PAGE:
TARRYTOWN, N.Y. Tarrytown resident Peter Sis found a passion for illustrating and writing children's books almost by accident about 30 years ago.
Today he says he has come to appreciate the power a book can have in a child's life.
I like the idea that I can maybe participate in some educational happiness, Sis said.
Sis has authored and collaborated on more than 20 books. In 2003, he was named a MacArthur Fellow. He lives on the Tarrytown side of the border with Irvington. He has a small studio in his home and another studio in Manhattan.
Sis was recently awarded the Hans Christian Andersen Award , which is given biennially to one author and one illustrator whose complete works are judged to have made lasting contributions to children's literature. Sis was one of 30 nominated for the award and five short-listed.
It's like a dream, Sis said, noting that while the award is big in Europe, nobody except librarians and bookworms know about it in the United States. I'm very happy about it, but it's like did it really happen?
Sis emigrated from Czechoslovakia about 30 years ago to work in Los Angeles on a film for Czechoslovakia for the 1984 Winter Olympics and later on a project for MTV. When Czechoslovakia and the Soviet Union decided to boycott the Olympic Games, Sis said he received a cable to immediately drop everything and go back.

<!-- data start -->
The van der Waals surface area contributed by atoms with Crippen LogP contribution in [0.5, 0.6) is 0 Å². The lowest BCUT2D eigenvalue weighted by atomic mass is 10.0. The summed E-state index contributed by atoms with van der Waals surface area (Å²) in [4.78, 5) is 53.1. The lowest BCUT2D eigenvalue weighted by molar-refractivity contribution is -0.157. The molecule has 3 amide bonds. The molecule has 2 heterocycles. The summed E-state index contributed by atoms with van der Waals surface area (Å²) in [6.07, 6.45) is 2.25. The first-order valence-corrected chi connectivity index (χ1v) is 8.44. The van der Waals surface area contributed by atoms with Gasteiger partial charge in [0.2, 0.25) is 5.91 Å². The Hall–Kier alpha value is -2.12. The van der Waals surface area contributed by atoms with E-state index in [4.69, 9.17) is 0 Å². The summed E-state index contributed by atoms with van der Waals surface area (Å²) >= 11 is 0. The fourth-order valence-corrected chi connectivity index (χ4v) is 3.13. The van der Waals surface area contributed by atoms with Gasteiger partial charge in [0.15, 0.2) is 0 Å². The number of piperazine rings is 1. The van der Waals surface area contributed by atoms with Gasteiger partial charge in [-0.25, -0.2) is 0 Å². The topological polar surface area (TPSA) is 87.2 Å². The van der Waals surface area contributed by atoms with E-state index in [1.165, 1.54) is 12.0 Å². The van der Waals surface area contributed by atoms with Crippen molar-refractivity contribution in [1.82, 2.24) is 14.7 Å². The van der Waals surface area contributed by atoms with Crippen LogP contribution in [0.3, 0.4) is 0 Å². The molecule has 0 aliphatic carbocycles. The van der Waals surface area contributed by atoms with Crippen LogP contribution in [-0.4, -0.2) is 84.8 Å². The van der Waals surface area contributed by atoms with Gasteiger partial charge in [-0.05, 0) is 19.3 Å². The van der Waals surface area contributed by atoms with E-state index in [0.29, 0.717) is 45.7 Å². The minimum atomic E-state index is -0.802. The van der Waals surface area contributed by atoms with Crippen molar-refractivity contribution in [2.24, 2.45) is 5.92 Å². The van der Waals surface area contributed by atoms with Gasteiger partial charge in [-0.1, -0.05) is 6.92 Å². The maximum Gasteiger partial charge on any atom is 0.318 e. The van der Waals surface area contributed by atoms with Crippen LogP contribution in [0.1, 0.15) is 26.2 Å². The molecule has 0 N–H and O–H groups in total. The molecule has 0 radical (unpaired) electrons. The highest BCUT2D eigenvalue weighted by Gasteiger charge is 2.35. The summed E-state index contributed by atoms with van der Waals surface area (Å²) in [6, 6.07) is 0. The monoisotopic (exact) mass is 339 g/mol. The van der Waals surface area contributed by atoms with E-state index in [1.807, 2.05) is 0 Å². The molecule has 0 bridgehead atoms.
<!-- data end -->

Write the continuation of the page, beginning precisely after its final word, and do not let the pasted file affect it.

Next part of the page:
I didn't know what to do because I had these films to finish, Sis said. I knew if I didn't return when they told me, I might be in big trouble. I might be going to prison.
Sis formed a plan: he'd finish the projects, which would be huge successes. Then he could explain why he was late in coming back to his country. But his plan failed when nobody liked his work.
It was a terrible time, Sis said. Nobody wanted to make my films or anything.
Sis later met a woman at a municipal art gallery who sent some of his work to children's author Maurice Sendak. Sendak liked what he saw, Sis said, and advised him to move to the East Coast where the work was. Sis designed the poster for the movie Amadeus, which gave him enough money to buy an old car and drive it to New York.
Sis worked as an illustrator for several publications such as the New York Times and The Atlantic to pay the rent while he tried to break into the children's book world.
Several of Sis' books were inspired by his two kids and their experiences. They helped him understand American culture, he added, because he knew nothing about baseball and pizza and similar things.
Now that they're more grown up, he chooses subjects involving his life and how he left home for a new country. Sis believes kids need happy books, but they also need books to learn that life isn't always easy.
Sis also doesn't plan on retiring soon.
I think I will be drawing forever and I probably will be doing some sort of books, films, new media, Sis said.
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